Women’s Basketball Player Andola Dortch is “Toledo Tough”

November 26th, 2013 Posted in From Our Alumni

A. Dortch vs. Eastern Michigan (8)The motto for the University of Toledo Athletic Department is ”Toledo Tough” and no student-athlete embodies that more than women’s basketball player Andola Dortch. The fifth-year guard has battled through two torn anterior cruciate ligament (ACL) injuries since arriving on campus and is on the verge of becoming one of the most decorated players in UT history.

“I’ve seen a lot of athletes get hurt and never get back to the same level of play as before their injury,” Dortch said. “I didn’t want that for myself. I wanted to be tough enough and resilient enough to make it back and be better than before.”

As one of three seniors on this year’s team, Dortch is the Rockets’ emotional leader and one of the top players in the Mid-American Conference. A 5-foot-7 guard, the Akron, OH native is a tremendous defender, who also pushes the ball very well in transition and helps Toledo play at a high tempo.

A. Dortch vs. Buffalo (1)The two-time reigning MAC Defensive Player of the Year enters her final season wearing the Midnight Blue & Gold fourth in school history in career steals (217), ninth in assists (375) and 22nd in scoring (1,060).

But all the laurels and accolades may not have occurred if Dortch wasn’t tough enough both physically and mentally to go through a few grueling rehabilitations in her time at UT.

“When you compete at the highest level, you don’t play for yourself, you play for your team,” Dortch said. “Individual honors really don’t mean anything if you don’t win. You play for the name on the front of the jersey, not the name on the back.”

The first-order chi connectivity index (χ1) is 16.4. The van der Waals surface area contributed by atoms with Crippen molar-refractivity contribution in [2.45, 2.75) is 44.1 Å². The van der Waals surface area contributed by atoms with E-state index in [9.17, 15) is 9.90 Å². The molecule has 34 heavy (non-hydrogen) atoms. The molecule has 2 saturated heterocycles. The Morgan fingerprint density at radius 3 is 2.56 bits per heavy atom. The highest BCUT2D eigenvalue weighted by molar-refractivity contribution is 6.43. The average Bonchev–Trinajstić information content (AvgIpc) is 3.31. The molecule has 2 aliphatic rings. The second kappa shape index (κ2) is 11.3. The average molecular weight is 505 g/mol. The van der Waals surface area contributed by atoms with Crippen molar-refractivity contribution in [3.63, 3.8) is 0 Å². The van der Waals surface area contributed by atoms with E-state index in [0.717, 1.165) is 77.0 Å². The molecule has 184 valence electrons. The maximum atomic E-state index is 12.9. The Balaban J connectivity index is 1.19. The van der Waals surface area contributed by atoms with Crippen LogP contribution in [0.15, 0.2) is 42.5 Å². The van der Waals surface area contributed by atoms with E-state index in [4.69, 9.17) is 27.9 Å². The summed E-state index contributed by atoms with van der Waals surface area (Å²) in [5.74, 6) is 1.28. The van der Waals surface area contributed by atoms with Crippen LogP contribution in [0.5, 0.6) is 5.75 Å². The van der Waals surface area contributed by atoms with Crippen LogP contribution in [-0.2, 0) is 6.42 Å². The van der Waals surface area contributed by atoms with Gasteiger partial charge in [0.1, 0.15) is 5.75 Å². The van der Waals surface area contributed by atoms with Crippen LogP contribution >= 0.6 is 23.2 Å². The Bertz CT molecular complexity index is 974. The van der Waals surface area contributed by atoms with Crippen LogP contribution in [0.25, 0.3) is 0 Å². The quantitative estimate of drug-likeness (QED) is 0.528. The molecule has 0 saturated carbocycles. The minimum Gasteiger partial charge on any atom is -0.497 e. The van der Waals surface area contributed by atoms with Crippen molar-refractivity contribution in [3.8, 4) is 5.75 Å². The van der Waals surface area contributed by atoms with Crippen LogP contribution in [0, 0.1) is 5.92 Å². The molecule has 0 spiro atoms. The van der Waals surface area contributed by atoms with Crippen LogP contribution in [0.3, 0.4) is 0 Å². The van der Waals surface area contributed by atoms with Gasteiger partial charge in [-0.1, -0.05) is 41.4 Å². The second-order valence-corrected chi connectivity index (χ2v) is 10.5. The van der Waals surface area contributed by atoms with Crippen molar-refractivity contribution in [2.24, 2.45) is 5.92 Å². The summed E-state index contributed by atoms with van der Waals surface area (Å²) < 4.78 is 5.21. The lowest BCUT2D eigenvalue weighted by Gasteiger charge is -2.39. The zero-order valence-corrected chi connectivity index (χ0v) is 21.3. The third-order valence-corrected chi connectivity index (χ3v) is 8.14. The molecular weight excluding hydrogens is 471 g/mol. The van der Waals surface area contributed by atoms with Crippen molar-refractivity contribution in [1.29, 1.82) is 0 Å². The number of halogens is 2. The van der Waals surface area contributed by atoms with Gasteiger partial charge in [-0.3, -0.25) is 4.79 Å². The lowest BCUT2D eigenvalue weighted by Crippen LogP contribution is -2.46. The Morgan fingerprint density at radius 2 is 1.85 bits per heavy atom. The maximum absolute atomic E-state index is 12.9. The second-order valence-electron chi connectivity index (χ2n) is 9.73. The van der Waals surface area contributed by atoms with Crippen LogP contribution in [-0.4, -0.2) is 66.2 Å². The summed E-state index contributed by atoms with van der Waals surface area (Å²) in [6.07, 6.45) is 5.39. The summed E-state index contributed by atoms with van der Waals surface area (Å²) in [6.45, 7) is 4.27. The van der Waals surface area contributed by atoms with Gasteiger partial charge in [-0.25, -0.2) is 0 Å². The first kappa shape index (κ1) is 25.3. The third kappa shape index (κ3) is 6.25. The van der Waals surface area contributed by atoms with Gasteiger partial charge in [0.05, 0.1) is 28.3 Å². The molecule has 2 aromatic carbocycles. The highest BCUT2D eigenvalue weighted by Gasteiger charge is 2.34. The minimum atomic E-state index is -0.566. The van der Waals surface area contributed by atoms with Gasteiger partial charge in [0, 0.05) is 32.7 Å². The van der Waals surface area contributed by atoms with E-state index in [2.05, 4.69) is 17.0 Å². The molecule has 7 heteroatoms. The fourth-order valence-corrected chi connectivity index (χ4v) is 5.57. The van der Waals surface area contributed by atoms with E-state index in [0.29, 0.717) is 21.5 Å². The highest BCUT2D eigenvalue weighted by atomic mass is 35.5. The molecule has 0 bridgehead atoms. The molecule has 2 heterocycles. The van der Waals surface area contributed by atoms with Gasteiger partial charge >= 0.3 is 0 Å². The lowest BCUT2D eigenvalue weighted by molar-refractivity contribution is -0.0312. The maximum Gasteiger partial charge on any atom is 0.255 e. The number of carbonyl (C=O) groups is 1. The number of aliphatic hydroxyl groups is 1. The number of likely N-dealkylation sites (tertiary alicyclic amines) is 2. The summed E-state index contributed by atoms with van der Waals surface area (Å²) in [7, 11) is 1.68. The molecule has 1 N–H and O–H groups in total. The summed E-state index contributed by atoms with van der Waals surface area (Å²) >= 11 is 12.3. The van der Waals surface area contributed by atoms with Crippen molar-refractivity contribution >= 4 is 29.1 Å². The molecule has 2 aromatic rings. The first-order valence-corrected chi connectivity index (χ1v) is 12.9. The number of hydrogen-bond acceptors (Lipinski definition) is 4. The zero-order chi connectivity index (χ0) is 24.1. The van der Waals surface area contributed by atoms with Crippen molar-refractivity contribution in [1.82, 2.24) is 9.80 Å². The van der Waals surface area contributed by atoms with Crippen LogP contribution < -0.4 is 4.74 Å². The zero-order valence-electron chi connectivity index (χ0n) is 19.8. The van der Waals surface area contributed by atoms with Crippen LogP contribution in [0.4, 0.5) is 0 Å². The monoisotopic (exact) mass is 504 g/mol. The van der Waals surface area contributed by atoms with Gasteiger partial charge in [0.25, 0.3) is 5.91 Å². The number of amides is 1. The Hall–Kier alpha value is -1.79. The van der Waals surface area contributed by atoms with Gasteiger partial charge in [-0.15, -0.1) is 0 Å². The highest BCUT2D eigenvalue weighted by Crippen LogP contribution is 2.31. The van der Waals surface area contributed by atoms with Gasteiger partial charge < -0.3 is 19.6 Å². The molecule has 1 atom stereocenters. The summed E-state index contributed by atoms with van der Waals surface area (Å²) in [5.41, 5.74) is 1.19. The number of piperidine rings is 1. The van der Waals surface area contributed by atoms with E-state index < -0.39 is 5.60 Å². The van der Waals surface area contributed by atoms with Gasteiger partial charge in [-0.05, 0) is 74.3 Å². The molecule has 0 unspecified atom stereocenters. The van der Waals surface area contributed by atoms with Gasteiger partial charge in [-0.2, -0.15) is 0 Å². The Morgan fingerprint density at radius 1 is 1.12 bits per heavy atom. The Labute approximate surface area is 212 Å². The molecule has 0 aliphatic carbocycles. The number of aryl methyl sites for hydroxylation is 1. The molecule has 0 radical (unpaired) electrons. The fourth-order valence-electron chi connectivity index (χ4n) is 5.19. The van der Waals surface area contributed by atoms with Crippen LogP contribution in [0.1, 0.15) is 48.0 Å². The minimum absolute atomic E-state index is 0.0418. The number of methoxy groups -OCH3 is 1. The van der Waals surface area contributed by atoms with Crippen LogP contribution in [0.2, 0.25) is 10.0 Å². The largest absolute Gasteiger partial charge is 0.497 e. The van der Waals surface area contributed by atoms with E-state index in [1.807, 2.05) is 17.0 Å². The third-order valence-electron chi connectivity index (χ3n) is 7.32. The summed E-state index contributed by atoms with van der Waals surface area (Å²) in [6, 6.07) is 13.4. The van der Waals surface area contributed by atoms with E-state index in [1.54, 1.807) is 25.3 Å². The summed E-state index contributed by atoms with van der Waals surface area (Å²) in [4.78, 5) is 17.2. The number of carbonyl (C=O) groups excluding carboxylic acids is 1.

Dortch arrived on UT’s campus in the summer of 2009 following an outstanding prep career at Akron Kenmore High School. She was a three-time Akron City League Player of the Year and ranked among the nation’s Top 75 point guards by the Collegiate Girls Basketball Report.

After suffering no more than a slight ankle injury while in high school, Dortch tore the ACL in her left knee while playing in a pickup game in July of 2009 in Savage Arena.

“It was a freak accident,” Dortch said. “At first I thought I just hyper-extended my knee. I went to the trainer and was told nothing was wrong. The next day, I went to do a jab step and my leg completely gave out. I still didn’t know what I had done, so I went to the trainer again. This time she could tell something wasn’t right, so I got an MRI and learned I had tore my ACL.”

Dortch sat out the 2009-10 campaign while rehabbing and was eventually cleared to start practicing again without a brace in March 2010. Unfortunately, she almost immediately tore the ACL and meniscus on both sides of her right knee during another pickup game.

“I drove to the basket, made a sudden stop, and my knee buckled,” Dortch recalled. “But this time it was much more painful. I became very frustrated and it made me depressed. I had just finished the rehab on my other knee.”

Dortch was not one to simply give up. Instead she found the mental and physical toughness to start the rehab process all over.

“As much as I wanted to, there was no way I was going to allow myself to quit,” Dortch said. “I knew I couldn’t be scared of something else happening, because that’s when you put yourself at a greater risk of having another injury. I constantly kept telling myself to not worry about anything, but rather to just go out and do the necessary work to get back stronger than ever. If something happens, that’s how it’s supposed to be, because I’m a firm believer in everything happens for a reason.”